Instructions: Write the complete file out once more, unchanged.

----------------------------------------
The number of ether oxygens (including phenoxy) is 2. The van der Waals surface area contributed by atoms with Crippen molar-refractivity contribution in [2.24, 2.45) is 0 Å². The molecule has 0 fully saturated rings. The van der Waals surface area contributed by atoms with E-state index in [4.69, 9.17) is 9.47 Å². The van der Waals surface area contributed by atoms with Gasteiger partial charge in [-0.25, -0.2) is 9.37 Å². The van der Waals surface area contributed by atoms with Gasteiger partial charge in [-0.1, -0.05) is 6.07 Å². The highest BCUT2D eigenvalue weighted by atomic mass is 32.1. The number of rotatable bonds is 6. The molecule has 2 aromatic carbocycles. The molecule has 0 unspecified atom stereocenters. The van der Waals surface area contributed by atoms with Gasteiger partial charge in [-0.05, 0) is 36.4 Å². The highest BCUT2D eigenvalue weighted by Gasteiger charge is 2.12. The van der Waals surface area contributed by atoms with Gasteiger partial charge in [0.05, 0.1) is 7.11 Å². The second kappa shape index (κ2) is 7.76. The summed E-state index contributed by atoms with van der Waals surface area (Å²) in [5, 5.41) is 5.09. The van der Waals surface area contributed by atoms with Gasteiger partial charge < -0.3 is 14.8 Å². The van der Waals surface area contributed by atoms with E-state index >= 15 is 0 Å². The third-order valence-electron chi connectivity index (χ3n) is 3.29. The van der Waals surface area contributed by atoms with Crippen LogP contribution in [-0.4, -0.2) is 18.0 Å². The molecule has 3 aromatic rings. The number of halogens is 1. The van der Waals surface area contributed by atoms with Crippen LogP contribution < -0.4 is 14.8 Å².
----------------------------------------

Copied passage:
The number of ether oxygens (including phenoxy) is 2. The van der Waals surface area contributed by atoms with Crippen molar-refractivity contribution in [2.24, 2.45) is 0 Å². The molecule has 0 fully saturated rings. The van der Waals surface area contributed by atoms with E-state index in [4.69, 9.17) is 9.47 Å². The van der Waals surface area contributed by atoms with Gasteiger partial charge in [-0.25, -0.2) is 9.37 Å². The van der Waals surface area contributed by atoms with Gasteiger partial charge in [-0.1, -0.05) is 6.07 Å². The highest BCUT2D eigenvalue weighted by atomic mass is 32.1. The number of rotatable bonds is 6. The molecule has 2 aromatic carbocycles. The molecule has 0 unspecified atom stereocenters. The van der Waals surface area contributed by atoms with Gasteiger partial charge in [-0.05, 0) is 36.4 Å². The highest BCUT2D eigenvalue weighted by Gasteiger charge is 2.12. The van der Waals surface area contributed by atoms with Gasteiger partial charge in [0.05, 0.1) is 7.11 Å². The second kappa shape index (κ2) is 7.76. The summed E-state index contributed by atoms with van der Waals surface area (Å²) in [5, 5.41) is 5.09. The van der Waals surface area contributed by atoms with Gasteiger partial charge < -0.3 is 14.8 Å². The van der Waals surface area contributed by atoms with E-state index >= 15 is 0 Å². The third-order valence-electron chi connectivity index (χ3n) is 3.29. The van der Waals surface area contributed by atoms with Crippen LogP contribution in [-0.4, -0.2) is 18.0 Å². The molecule has 3 aromatic rings. The number of halogens is 1. The van der Waals surface area contributed by atoms with Crippen LogP contribution < -0.4 is 14.8 Å².